Fellows on our part-time PhD programme (GPAC2) work for governments and international organizations around the world. Their day jobs land them at the centre of events in geopolitical hotspots, meaning they are often better informed than even the best connected journalists. In this new series, we speak with fellows about hot topics and historic events. This time, five years after Kosovo’s independence, we asked PhD fellow Bernard Nikaj about his work in government and how the country is progressing.

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Press Review July 2013: First Impressions

This press review features the latest publications by UNU-MERIT and its School of Governance, from working papers to policy reports to books, as well as mentions in the media.

Our output for July includes three working papers and two journal articles, covering Afghanistan, Bangladesh, Burundi, Ethiopia, Morocco, and various European regions. We consider the ‘creative destruction’ of new technologies, capacity building in social businesses, migration from Central Asia and Africa, and higher education rankings. UNU-MERIT also features in a SciDev article, ‘Developing nations hailed as most-efficient innovators’. A young girl walks across rooftops against a scenic backdrop, in Herat, Afghanistan. Continue reading

The car killed Detroit

4129808416_eb14033725_zGiants also fall. The latest urban disaster took place in Detroit: the former ‘Car Capital of the World’. After the city’s bankruptcy application in July 2013, politicians in Latin America suddenly grew nervous. Our city planners are often inspired by trips to the USA where, speaking what they call fluent English (in Miami, for example), they pick up the ‘latest thinking’ and then turn our cities into replicas of Detroit.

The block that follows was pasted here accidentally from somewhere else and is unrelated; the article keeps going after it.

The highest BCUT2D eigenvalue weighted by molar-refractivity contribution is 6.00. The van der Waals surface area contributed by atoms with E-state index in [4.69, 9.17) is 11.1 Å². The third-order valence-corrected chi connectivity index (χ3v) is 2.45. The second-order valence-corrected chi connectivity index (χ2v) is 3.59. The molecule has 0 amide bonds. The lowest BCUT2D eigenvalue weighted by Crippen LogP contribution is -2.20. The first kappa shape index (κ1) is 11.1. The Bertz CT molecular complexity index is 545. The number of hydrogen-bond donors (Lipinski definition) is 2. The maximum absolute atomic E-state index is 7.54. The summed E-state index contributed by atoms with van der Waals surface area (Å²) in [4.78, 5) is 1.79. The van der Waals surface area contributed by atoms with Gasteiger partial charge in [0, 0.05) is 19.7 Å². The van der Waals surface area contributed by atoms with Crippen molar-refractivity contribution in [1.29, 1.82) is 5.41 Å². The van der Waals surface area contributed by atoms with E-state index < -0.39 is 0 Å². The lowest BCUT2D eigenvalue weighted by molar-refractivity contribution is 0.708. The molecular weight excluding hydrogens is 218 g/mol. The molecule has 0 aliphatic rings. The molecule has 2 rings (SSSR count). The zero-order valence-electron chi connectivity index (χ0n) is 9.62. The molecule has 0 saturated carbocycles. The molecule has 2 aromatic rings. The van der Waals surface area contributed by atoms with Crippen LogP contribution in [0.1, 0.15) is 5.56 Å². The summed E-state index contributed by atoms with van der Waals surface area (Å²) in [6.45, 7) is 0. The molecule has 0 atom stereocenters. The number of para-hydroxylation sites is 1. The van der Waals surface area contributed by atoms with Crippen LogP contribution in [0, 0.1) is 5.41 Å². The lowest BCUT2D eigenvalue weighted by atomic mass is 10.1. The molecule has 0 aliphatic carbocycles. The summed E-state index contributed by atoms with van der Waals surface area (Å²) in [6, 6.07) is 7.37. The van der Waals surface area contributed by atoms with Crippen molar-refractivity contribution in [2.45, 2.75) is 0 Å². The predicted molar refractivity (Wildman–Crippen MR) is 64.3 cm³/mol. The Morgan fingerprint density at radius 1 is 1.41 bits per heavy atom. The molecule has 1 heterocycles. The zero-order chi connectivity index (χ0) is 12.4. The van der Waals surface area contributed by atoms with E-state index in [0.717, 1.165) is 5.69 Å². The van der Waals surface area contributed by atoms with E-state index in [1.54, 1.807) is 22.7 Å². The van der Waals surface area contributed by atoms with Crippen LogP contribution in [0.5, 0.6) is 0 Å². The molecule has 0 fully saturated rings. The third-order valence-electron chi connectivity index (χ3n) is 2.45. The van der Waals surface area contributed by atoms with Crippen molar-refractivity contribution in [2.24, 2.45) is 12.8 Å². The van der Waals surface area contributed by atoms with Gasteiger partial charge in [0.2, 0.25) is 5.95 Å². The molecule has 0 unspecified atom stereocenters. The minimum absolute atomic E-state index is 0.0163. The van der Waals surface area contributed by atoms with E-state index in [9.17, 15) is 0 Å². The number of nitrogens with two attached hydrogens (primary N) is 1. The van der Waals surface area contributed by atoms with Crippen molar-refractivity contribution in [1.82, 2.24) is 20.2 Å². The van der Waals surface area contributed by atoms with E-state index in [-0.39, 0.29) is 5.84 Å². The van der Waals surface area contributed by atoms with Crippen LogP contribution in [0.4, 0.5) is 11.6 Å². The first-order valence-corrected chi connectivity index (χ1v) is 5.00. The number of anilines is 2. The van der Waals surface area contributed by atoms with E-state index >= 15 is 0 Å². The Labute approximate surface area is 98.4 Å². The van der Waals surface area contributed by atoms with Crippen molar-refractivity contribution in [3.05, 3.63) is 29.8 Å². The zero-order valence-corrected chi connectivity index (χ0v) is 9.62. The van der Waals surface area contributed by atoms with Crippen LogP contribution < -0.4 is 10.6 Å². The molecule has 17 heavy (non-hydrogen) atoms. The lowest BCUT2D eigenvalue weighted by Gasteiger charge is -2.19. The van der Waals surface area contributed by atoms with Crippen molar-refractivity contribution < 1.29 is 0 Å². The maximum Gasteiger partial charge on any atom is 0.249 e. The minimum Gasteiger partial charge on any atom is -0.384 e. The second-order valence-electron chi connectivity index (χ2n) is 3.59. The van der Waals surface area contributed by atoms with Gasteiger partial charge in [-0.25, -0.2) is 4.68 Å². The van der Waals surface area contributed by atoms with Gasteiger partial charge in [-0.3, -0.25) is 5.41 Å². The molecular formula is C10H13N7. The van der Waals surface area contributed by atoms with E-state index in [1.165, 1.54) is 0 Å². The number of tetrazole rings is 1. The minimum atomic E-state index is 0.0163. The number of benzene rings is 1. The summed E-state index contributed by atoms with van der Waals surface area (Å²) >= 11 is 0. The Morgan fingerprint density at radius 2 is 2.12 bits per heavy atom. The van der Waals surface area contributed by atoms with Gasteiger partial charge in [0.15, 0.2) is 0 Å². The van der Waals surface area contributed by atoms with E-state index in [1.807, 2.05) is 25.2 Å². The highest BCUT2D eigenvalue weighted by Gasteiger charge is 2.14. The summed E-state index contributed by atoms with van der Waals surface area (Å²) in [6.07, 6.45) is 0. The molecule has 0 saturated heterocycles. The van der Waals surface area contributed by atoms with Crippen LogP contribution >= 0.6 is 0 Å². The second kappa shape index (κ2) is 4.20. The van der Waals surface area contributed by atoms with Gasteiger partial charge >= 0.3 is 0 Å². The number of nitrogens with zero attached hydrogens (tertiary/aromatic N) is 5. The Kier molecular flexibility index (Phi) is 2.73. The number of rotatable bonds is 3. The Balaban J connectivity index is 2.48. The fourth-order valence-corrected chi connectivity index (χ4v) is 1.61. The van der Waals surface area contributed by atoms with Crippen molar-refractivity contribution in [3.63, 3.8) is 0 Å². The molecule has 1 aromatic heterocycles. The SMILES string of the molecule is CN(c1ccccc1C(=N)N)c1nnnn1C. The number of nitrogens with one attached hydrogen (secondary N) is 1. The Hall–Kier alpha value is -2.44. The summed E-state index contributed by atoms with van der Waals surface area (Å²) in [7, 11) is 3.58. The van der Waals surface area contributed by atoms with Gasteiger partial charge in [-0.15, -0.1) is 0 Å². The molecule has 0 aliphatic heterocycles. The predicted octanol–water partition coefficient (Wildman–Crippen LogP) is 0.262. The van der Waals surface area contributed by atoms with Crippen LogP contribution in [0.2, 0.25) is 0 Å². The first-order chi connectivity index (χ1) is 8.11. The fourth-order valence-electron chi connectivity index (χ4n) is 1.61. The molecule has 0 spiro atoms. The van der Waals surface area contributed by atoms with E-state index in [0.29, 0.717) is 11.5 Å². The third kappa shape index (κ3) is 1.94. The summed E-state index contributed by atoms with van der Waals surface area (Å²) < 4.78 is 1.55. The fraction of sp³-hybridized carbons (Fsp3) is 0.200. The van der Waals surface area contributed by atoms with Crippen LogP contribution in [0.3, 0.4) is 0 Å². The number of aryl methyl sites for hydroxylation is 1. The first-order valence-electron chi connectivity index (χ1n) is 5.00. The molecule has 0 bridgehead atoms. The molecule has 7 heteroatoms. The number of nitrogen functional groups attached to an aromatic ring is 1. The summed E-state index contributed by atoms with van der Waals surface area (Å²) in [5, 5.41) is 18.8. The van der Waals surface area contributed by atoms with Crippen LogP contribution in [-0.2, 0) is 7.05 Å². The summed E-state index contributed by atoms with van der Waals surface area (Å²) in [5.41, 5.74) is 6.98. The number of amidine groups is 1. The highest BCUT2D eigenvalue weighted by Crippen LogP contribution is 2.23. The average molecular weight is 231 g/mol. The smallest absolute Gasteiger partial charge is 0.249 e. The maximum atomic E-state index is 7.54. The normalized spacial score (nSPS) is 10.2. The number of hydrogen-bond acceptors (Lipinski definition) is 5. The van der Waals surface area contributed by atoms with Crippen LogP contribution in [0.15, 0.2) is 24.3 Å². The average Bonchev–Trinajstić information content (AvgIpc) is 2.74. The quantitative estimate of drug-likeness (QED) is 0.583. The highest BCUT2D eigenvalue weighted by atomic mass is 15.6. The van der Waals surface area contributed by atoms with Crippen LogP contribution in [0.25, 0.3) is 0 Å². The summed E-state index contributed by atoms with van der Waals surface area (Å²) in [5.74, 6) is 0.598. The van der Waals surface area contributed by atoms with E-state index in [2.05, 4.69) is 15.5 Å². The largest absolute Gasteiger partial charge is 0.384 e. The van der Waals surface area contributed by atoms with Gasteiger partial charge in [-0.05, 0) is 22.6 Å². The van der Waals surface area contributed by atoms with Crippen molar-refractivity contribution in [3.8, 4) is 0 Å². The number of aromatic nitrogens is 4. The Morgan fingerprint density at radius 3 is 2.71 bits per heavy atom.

The ‘Paris of the West’ was once an icon of the US urban model. In other words, anything but sustainable. For example, the city killed its public transport system (selling all its trams to Mexico City in the 1950s), while pushing the idea that bloated boat-like cars equal power and freedom. While in Amsterdam, ‘crazy’ youngsters were blocking streets, demanding better cycling infrastructure, in Detroit, they demanded highway extensions. Continue reading

AlumniWatch: From UN Research to EU Policy

For our latest blog, we asked Dr. Daniel Vertesy to share his thoughts on our PhD programme and how it shaped his career. Daniel speaks of his new life working for an EU research centre, the challenges of changing systems, and the importance of staying dynamic.

For many, it is just as surprising to hear that the UN has a University as finding out that the EU has an in-house scientific research centre. Just like the UNU’s research and training institutes located around the world, the various institutes of the European Commission’s Joint Research Centre (JRC) are spread across Europe and deal with a broad range of topics, from nuclear safety to photovoltaics, from deforestation to innovation. At arm’s length from the Brussels machinery, the JRC can be an exciting place for post-docs to get first-hand experience of the interaction between science and policy making at international level.

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Hierarchy: an Obstacle or a Boost to Learning?

Although an increasing number of organisations are developing online training initiatives for their staff, participants’ hierarchical ranks are hardly taken into consideration. Are we all equal when we learn or does hierarchy influence our network behaviour? For his PhD, completed under the supervision of professors Wim Gijselaers and Mien Segers, Martin Rehm undertook research into the impact of hierarchical positions within online Communities of Learning (CoLs).

For Rehm, focusing on CoLs was a natural decision. “As e-Learning project manager at the Maastricht Graduate School of Governance, I was exposed to Communities of Learning without even realising they were called that. I noticed that the assumptions about hierarchy and how hierarchies impact the way people behave and perform were mostly based on intuition, so I decided to research the subject myself.”